With school set to start Aug. 27, Jefferson City Public Schools' two high school projects are on time and under budget, school officials said Tuesday as they showed the projects on tours.
Local media members were given tours of Jefferson City High School and Capital City High School on Tuesday.
Both schools are a mix of having some areas that are still under construction or renovation, with most other areas either finished or having the finishing touches applied.
The two high school projects won't be fully completed until early 2020, but both buildings will be open for students next week.
Both high schools' staff were able to start moving in for the first time Monday. At JCHS, student council members and other students were on hand to help, JCHS Assistant Principal Jacob Adams said, and custodians assisted at CCHS, Principal Ben Meldrum said.
Adams and Meldrum highlighted new classroom furniture and room and floor layouts designed to encourage flexibility and collaboration at each of their buildings.
At JCHS, Adams took the group of reporters, district officials and builders on tour through a couple classroom hallways, past the school's cafeteria — with "more like a restaurant feel than anything else," he said — into the renovated main gym and then through the connector between JCHS and Nichols Career Center that's still under construction.
"In bringing people around the building, people that haven't seen this project throughout the summer, this has been one of the big 'wow' spots," Adams said of the renovated main gym.Gallery: Touring the progress at Jefferson City and Capital City high schools
"People walk in and you just see their jaws drop, because it's like a completely new place. We didn't add seats, we didn't do anything different, but people think that we've doubled the square footage of the place," he said.
The connector between JCHS and Nichols, JCHS' new practice gym and storm shelter are planned to be completed in October, with final classrooms finished in January 2020.
At CCHS, Meldrum also led the tour group through classroom hallways and the cavernous main spaces of the building.
"We tried to create a very collaborative delivery model, but our building kind of hindered that at times, so that's one of the many perks of this new building," he said of CCHS compared to the former Simonsen 9th Grade Center from which he came.
Band, choir and orchestra classes will be held in traditional classroom spaces for the first semester while fine arts classrooms are completed at CCHS, said JCPS chief financial and operating officer Jason Hoffman.
CCHS' gyms, theater and shops are also planned to be completed in December.
The school's outdoor athletic facilities were viewable from the windows of a large classroom on one of the upper floors.
JCPS Superintendent Larry Linthacum said there's no sense of a timeline yet for the second phase of the athletic facilities, but an athletic facilities focus group is looking into it.
CCHS will open with practice fields, but the intent for phase two is to have baseball/softball, football and soccer fields that could host competitions.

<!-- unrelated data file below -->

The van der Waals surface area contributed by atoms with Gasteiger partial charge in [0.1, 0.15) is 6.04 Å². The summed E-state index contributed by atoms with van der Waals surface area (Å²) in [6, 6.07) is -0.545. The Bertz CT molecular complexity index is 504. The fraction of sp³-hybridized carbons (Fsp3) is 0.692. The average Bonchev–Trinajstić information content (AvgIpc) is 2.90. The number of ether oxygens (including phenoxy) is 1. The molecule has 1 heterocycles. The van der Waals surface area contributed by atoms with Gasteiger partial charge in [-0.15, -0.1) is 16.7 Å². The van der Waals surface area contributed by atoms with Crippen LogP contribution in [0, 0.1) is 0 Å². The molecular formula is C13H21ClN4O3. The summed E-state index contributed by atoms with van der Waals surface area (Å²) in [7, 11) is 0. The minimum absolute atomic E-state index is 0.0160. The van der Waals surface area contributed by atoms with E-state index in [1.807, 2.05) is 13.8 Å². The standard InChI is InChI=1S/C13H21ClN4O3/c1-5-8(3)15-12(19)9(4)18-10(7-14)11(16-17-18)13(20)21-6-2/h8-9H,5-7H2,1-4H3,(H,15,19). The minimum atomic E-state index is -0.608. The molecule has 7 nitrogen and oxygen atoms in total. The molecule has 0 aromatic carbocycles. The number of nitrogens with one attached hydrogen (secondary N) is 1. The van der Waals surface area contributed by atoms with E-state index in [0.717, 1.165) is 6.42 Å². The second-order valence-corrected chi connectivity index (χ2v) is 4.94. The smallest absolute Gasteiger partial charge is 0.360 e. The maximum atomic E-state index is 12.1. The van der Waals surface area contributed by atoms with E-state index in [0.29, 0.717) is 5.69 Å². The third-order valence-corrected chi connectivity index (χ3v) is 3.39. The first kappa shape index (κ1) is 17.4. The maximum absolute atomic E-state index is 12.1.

Hoffman said the school's tennis courts will be able to host competitions as soon as the courts are finished.
He also said the two high school projects are about $1 million under budget, because of contingency funds that have not been used.
Hoffman added there are other contingency funds in the budget that would be returned to the district if not used, so he anticipated the projects would probably be more than $1 million under budget.
He said the district has a six-month contract that started about April for storage space at the former Sears store at Capital Mall — storage for items that were moved out of JCHS during renovations, along with new athletic and fine arts equipment and other items.
Hoffman said the district was initially paying $5,000 a month for 10,000 square feet of storage space, but after the May 22 tornado made Simonsen no longer suitable as storage space, the district is now paying $7,500 a month for 15,000 square feet.
He said the storage contract could be extended on a monthly basis, but the space paid for could be scaled back as needed.
Hoffman said Cavalier Drive — the new street that leads to CCHS by connecting Mission Drive and Frog Hollow Road — cost $1.2 million.
That means, as part of an agreement with Jefferson City and Cole County that reimburses the district for up to $1.5 million for the new street, JCPS will have about $300,000 to spend on improvements to Lewis and Clark Drive and Union Street, as well as the construction of enhanced crosswalks on Jackson Street at Thorpe Gordon Elementary School and on Linden Drive at South Elementary School.
As for the public's chance to see the district's two high schools, JCPS will release a "walk-through" video this week that will "allow community members to see project status as of Aug. 14, 2019," according to a news release Tuesday from Ryan Burns, JCPS director of communications.
Community open house events for the high schools are being planned for Sunday, Jan. 12, 2020.
"The public will be invited to a ribbon-cutting ceremony and self-guided tours at Jefferson City High School at 1 p.m. and Capital City High School at 3 p.m." on that date, with more details to be released, according to the news release.
Access the News Tribune's YouTube channel to view the accompanying video.